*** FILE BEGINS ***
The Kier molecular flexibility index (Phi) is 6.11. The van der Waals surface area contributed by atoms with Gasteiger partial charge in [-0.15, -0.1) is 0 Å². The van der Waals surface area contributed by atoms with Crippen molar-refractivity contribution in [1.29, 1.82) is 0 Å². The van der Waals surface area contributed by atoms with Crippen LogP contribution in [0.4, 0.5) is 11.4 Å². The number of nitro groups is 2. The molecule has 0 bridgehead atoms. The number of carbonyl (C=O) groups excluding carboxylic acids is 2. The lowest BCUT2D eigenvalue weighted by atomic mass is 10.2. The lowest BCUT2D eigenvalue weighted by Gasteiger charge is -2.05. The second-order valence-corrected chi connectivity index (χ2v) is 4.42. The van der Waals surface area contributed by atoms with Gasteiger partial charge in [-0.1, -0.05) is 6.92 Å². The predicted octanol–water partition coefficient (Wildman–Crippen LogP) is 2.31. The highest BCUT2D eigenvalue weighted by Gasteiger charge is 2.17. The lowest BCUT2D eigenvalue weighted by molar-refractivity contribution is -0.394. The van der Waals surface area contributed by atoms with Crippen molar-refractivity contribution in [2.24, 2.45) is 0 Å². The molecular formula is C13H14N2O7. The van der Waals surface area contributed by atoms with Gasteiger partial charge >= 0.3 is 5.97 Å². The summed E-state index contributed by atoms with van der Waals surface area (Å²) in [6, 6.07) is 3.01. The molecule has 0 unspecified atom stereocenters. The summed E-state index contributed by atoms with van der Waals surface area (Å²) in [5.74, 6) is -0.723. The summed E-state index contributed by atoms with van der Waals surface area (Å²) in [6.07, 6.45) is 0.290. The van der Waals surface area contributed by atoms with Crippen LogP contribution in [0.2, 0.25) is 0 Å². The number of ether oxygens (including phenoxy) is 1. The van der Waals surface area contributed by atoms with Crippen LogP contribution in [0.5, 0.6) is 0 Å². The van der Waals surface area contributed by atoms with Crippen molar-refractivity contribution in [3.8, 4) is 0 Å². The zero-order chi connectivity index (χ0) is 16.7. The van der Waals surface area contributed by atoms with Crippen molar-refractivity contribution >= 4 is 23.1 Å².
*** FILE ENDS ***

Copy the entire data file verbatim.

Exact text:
The Kier molecular flexibility index (Phi) is 6.11. The van der Waals surface area contributed by atoms with Gasteiger partial charge in [-0.15, -0.1) is 0 Å². The van der Waals surface area contributed by atoms with Crippen molar-refractivity contribution in [1.29, 1.82) is 0 Å². The van der Waals surface area contributed by atoms with Crippen LogP contribution in [0.4, 0.5) is 11.4 Å². The number of nitro groups is 2. The molecule has 0 bridgehead atoms. The number of carbonyl (C=O) groups excluding carboxylic acids is 2. The lowest BCUT2D eigenvalue weighted by atomic mass is 10.2. The lowest BCUT2D eigenvalue weighted by Gasteiger charge is -2.05. The second-order valence-corrected chi connectivity index (χ2v) is 4.42. The van der Waals surface area contributed by atoms with Gasteiger partial charge in [-0.1, -0.05) is 6.92 Å². The predicted octanol–water partition coefficient (Wildman–Crippen LogP) is 2.31. The highest BCUT2D eigenvalue weighted by Gasteiger charge is 2.17. The lowest BCUT2D eigenvalue weighted by molar-refractivity contribution is -0.394. The van der Waals surface area contributed by atoms with Crippen molar-refractivity contribution in [2.24, 2.45) is 0 Å². The molecular formula is C13H14N2O7. The van der Waals surface area contributed by atoms with Gasteiger partial charge >= 0.3 is 5.97 Å². The summed E-state index contributed by atoms with van der Waals surface area (Å²) in [6, 6.07) is 3.01. The molecule has 0 unspecified atom stereocenters. The summed E-state index contributed by atoms with van der Waals surface area (Å²) in [5.74, 6) is -0.723. The summed E-state index contributed by atoms with van der Waals surface area (Å²) in [6.07, 6.45) is 0.290. The van der Waals surface area contributed by atoms with Crippen LogP contribution in [0.2, 0.25) is 0 Å². The number of ether oxygens (including phenoxy) is 1. The van der Waals surface area contributed by atoms with Crippen LogP contribution in [0.5, 0.6) is 0 Å². The van der Waals surface area contributed by atoms with Crippen molar-refractivity contribution in [3.8, 4) is 0 Å². The zero-order chi connectivity index (χ0) is 16.7. The van der Waals surface area contributed by atoms with Crippen molar-refractivity contribution >= 4 is 23.1 Å².